She is so excited about starting school.  Which begs the question… what happens to that excitement?  I would argue that a lot of kids are happy when school starts again, but don’t want to admit it lest they be considered “geeks.”  I was like that, anyway.  I liked school.  On the other hand, there are some kids that harbor genuine hatred for school.  It makes me sad to think at one time they were my daughter’s age, excited and ready to learn.  Sort of like a light that went out.

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Back to School Supplies, Part 2

I found a school supplies list for my daughter’s school and grade at Wal-Mart. I wonder if they were just out of that particular school’s lists when I checked last. I plan to purchase my daughter’s supplies this weekend.

However, I have a beef with… well, I’m not sure who to blame for this. I don’t think it is entirely the teachers. It could be the administration, but I’m not sure about that either. I suspect my real beef is with the other parents. Let me explain.

My daughter has been asked to purchase all the fairly normal supplies: crayons, colored pencils, markers, glue sticks, regular school glue, watercolor paints, folders, a bookbag, tissues, antibacterial soap, scissors, along with a few more unorthodox items, such as Ziplock bags. No problem. However, this statement was written next to the bookbag request on the list: this is the only item that needs to have your child’s name on it, as the rest of the supplies will be shared.

I don’t like this. When I went school-supply shopping as a kid, part of the fun was picking out stuff I really wanted, like a pencil box with cartoon characters I liked or pencils made out of recycled denim jeans. And they were mine. I think I know why I am being asked to buy supplies for the kids to share. I think it’s because some parents will not, for a variety of reasons, buy supplies for their child; therefore, I am being asked to pick up the slack.

This really bugs me. I am going to buy the requested supplies, but I think it is unfair to ask me to buy these supplies knowing that my daughter may or may not be using them. To my way of thinking, any shared supplies should be the responsibility of the school to provide. I imagine some of you out there will disagree with me about this. I just hate the notion that my daughter, excited about going to school and purchasing her first set of supplies, might get confused when they are handed over to her teacher to dole out to her classmates. Of course, it may be that the only thing she really cares about is her backpack, which she gets to keep for herself.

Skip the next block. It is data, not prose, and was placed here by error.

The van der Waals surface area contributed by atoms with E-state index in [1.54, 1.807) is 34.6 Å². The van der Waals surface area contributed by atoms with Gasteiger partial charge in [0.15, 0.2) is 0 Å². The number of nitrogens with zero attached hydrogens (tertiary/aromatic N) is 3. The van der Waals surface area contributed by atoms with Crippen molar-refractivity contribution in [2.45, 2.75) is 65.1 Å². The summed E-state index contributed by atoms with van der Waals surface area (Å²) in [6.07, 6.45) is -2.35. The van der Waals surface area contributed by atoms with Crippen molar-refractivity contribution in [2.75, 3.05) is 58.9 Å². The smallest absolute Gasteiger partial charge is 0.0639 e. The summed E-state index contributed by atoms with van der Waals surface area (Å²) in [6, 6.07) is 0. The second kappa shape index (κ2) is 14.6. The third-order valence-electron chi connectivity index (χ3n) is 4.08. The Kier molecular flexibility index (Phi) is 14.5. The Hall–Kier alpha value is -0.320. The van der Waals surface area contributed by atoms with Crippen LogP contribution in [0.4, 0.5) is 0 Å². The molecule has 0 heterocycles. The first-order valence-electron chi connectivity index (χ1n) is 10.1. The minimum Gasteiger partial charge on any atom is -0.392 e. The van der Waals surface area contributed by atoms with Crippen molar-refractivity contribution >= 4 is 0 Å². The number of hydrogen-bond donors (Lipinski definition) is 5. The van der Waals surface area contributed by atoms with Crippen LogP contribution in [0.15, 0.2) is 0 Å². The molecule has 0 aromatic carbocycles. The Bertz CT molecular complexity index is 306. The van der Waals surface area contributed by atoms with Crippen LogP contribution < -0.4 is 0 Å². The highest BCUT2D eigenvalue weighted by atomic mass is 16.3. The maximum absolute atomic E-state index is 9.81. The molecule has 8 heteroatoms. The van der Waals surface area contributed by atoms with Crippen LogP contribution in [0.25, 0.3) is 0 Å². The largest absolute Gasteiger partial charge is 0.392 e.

Update: I have decided that Maggie will share the tissues, soap, and Ziplock bags, because I understand these were intended for classroom use (and I doubt she would use them up by herself); however, I will tell her teacher that I do not want Maggie to give up her school supplies for the class.  I asked my older daughter if it would have bothered her to have her school supplies taken by her teacher and put into some communal pile, and she said it would have.  I believe there is a time and place for sharing, and Maggie will do plenty of that in school.  I also think my gut was telling me the right thing, here.  The crayons, colored pencils, markers, glue, scissors, and folders are Maggie’s.  If she needs items replaced through the year, I’ll be happy to do so.  I think it is fair that a teacher request that she not borrow supplies from others, too; in fact, I hope that she will learn to be prepared with her own supplies.  Thanks for your comments, everyone.

P. S. This post is now several years old, and the concerns I expressed are a nonissue to me at this point. I also don’t like being used to further the right-wing agenda of someone I don’t know. Comments are closed, and folks who contact me about this post will be ignored.

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Build Your Own Jeopardy

Last November, I shared a method for creating a Jeopardy game using MS Power Point.  Since I doubt folks go back and re-read my old posts to see if I have new comments, I need to share with you Doug’s comment:

An easier way to create jeopardy boards is to use this software called Build Your Own Jeopardy. This software is available at http://www.wolfescience.com/byojeopardy BYOJeopardy helps you make custom boards that you can use in the classroom or play with friends. Enjoy!

I checked out the site, and the software is free.  I haven’t tried it out, but it looks like it is indeed easier than creating your own board with Power Point.  Caution: it is Windows software.

Thanks, Doug!